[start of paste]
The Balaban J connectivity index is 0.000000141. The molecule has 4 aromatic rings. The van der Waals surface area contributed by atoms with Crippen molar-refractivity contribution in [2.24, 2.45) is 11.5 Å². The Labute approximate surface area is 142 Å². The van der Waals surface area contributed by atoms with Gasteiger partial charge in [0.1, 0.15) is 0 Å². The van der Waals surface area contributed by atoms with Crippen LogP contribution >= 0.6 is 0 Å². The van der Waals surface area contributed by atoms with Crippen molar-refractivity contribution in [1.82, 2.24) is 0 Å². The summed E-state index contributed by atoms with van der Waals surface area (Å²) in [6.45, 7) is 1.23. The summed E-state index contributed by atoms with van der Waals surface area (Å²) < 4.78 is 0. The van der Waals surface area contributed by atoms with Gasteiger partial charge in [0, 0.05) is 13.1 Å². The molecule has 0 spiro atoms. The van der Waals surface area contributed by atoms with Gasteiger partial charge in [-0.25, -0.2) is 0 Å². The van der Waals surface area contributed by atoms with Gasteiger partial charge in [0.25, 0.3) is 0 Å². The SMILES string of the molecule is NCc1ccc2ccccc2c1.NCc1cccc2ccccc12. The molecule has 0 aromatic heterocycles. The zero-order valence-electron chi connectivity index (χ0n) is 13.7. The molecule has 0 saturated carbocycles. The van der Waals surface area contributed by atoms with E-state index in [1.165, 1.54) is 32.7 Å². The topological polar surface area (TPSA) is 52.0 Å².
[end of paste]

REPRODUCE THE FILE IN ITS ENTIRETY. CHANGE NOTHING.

The Balaban J connectivity index is 0.000000141. The molecule has 4 aromatic rings. The van der Waals surface area contributed by atoms with Crippen molar-refractivity contribution in [2.24, 2.45) is 11.5 Å². The Labute approximate surface area is 142 Å². The van der Waals surface area contributed by atoms with Gasteiger partial charge in [0.1, 0.15) is 0 Å². The van der Waals surface area contributed by atoms with Crippen LogP contribution >= 0.6 is 0 Å². The van der Waals surface area contributed by atoms with Crippen molar-refractivity contribution in [1.82, 2.24) is 0 Å². The summed E-state index contributed by atoms with van der Waals surface area (Å²) in [6.45, 7) is 1.23. The summed E-state index contributed by atoms with van der Waals surface area (Å²) < 4.78 is 0. The van der Waals surface area contributed by atoms with Gasteiger partial charge in [0, 0.05) is 13.1 Å². The molecule has 0 spiro atoms. The van der Waals surface area contributed by atoms with Gasteiger partial charge in [-0.25, -0.2) is 0 Å². The van der Waals surface area contributed by atoms with Gasteiger partial charge in [0.25, 0.3) is 0 Å². The SMILES string of the molecule is NCc1ccc2ccccc2c1.NCc1cccc2ccccc12. The molecule has 0 aromatic heterocycles. The zero-order valence-electron chi connectivity index (χ0n) is 13.7. The molecule has 0 saturated carbocycles. The van der Waals surface area contributed by atoms with E-state index in [1.165, 1.54) is 32.7 Å². The topological polar surface area (TPSA) is 52.0 Å².